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Jon Miller on stats, Joe Morgan, Jack Morris, Earl Weaver and more

Apr 8, 2013, 1:00 PM EDT

jon miller

David Laurila of FanGraphs did a Q&A with Giants broadcaster Jon Miller. It deals mostly with statistics and how he as a broadcaster understands and uses them. It also touches a lot on his former ESPN broadcast partner, Joe Morgan, and whether the book on him — that he as perhaps the perfect sabermetric ballplayer yet, as an analyst, failed to grasp what made players like him great — is fair or not.  Miller goes on to talk about a couple other sabermetric causes, Bert Blyleven and Jack Morris.

I feel, overall, Miller was being a bit too charitable with Morgan and Morris. Miller is too nice to bury anyone, of course, and those guys are fellow broadcasters so perhaps that explains it, but I feel like he’s biting his tongue a bit. No way he believes that pitching to the score jive, right?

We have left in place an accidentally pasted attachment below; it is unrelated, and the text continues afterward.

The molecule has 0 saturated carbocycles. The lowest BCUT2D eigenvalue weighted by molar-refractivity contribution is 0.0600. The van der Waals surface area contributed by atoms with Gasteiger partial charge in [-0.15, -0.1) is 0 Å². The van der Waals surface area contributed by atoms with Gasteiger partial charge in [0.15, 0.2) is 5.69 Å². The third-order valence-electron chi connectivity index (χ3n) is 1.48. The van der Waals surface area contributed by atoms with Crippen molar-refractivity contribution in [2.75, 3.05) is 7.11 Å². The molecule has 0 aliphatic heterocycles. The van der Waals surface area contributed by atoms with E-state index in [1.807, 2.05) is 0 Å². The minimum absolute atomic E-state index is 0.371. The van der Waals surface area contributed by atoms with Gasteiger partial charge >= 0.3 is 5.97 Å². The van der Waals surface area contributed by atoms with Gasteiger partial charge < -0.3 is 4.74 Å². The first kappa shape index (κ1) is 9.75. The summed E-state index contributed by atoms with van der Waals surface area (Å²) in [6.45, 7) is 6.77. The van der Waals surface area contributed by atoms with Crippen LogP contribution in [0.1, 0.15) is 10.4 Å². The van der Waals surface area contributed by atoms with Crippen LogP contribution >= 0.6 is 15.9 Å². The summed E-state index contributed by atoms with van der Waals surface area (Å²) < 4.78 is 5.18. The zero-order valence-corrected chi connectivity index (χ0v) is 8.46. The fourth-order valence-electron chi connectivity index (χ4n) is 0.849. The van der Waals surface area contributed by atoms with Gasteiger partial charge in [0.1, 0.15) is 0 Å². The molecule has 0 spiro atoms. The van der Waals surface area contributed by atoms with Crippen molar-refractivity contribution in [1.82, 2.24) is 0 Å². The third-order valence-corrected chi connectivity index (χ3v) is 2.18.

But if there are any flaws with what Miller has to say, they’re made up for with a great Earl Weaver anecdote:

I saw Earl Weaver put on a suicide squeeze bunt, in Milwaukee. It worked. Everybody asked him, ‘Wait, we thought you told us you didn’t even have a sign for a suicide squeeze, because you hated it so much.’ Earl said, ‘I still don’t.’ I asked him, ‘How did you put it on then?’ He said, ‘I whistled at Cal Ripken, Sr., my third base coach. Then I shouted at him, ‘Squeeze! Squeeze! Then I motioned a bunt.’ I said, ‘Paul Molitor was playing third. Didn’t he hear you?’ Earl said, ‘If he did, I’m sure he thought there was no way we were putting it on, or I wouldn’t have been yelling for it.’

Good read all around.

  1. nolanwiffle - Apr 8, 2013 at 1:08 PM

    One more reason to dislike Peter Angelos. He ran this guy out of Baltimore.